From Then To Now, In 50 Blog Posts

I started my first blog post with a picture of the statue called "Business Man". It's only fitting my last blog post comes full circle with this statue. Picture by David Alan Gay, with permission to use provided credit is given to the author.
Yes, it was THAT cold outside when I took this picture. I started my first blog post with a picture of the statue called “Business Man”. It’s only fitting my last blog post comes full circle with this statue. Picture by David Alan Gay, with permission to use provided credit is given to the author. 

There comes a time when you are faced with a moment that signals a major turning point in your life. Sometimes that moment heralds brighter days ahead, and other times it serves as a harbinger of stormy weather and trials to come. I wish I can say my “moment” is an example of the former, but unfortunately it is of the latter. My moment came when I could no longer remove the red appearing on a spreadsheet.

I have a spreadsheet that keeps track of my expenses and how many months of money I have left to spend. This spreadsheet also has macros programmed into the columns to make the text bright red and the columns dark red to show at what point I will run out of money. It’s a valuable tool to have as a job seeker because, after all, you have to watch what you spend if you have no income.

Each time that red appeared, I take an hour or so to go over what I spend to see what expenses can be trimmed or cut out entirely. I cancelled my cable a while back, so that’s $50 Canadian per month back into the budget. I re-negotiated my land line and Internet costs a year ago last fall, so that’s $38 per month saved. Whenever there was a McDonald’s or Burger King coupon that offered a meal for only $3.00, I rationalized one day a week of junk food for dinner was not going to give me a heart attack and saved a few dollars a week there as well. Instead of going into a regular clothing store for shoes, jeans, or shirts, I tried Goodwill and saved money on a good deal. Once my analysis was done, the red would disappear.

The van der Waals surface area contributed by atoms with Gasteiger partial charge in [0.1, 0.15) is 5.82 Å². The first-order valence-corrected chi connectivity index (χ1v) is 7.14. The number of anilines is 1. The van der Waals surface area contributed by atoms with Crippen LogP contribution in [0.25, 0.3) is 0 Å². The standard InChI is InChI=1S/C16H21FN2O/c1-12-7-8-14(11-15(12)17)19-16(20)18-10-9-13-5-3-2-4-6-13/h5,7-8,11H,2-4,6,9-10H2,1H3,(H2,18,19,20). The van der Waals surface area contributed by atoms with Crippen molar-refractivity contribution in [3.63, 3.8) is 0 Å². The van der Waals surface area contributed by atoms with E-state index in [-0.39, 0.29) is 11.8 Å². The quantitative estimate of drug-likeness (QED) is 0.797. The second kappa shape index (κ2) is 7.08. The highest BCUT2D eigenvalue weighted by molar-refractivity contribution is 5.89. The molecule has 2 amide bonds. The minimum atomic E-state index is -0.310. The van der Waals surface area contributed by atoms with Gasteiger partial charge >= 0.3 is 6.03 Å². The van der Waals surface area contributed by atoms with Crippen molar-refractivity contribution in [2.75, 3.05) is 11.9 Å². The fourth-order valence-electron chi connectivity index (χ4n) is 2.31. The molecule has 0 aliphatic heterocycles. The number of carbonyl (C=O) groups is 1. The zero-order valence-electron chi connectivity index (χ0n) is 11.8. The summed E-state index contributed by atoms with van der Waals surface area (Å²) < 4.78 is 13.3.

Not this time, however. The red did not go away. I have cut all I could, and pulled my last rabbit of the fiscal hat. This is my moment I am talking about. By my calculations, I only have a few months left before I run out of cash and am forced to move out of my home.

This is the nightmare scenario job seekers have to prepare for in case it does happen. This is the day everything around you comes crashing down and you better have a plan to land on your feet when the floor gives out from under you. As a job seeker, I have considered and prepared for the possibility that day, that moment, would come. For the past year I’ve been going through my home and either selling, putting into storage, or outright pitching things that I needed to get rid of to lighten my load. I refer to it in my discussions with my employment assistance centre contacts as the Plan Z or “Oh S-” scenario. Most people have a Plan A or B in how to deal with things. I’m a planner’s planner in both my professional and personal life. My plan letters run from A to Z.

Despite the planning, my life is still going to undergo a very significant change. If I move out of my home, I either have to stay in temporary residence with a friend, a family member, social housing if I qualify, or a men’s shelter. Either of the choices means I lose my independence and become a person of no fixed address. There’s also the consideration of my retirement that I have painstakingly built up over time. Do I cash it now to give myself breathing room but at the cost of a tax hit and living in poverty during my retirement years, or hope that I get through the rough patch now so I can enjoy my golden years in financial comfort?

I now face decisions to be made that make my past job search planning seem like child’s play in comparison. I need to reallocate a bulk of my time to prepare for what will come and what steps I will take to handle it. This will affect my job search. This certainly affects this blog’s future.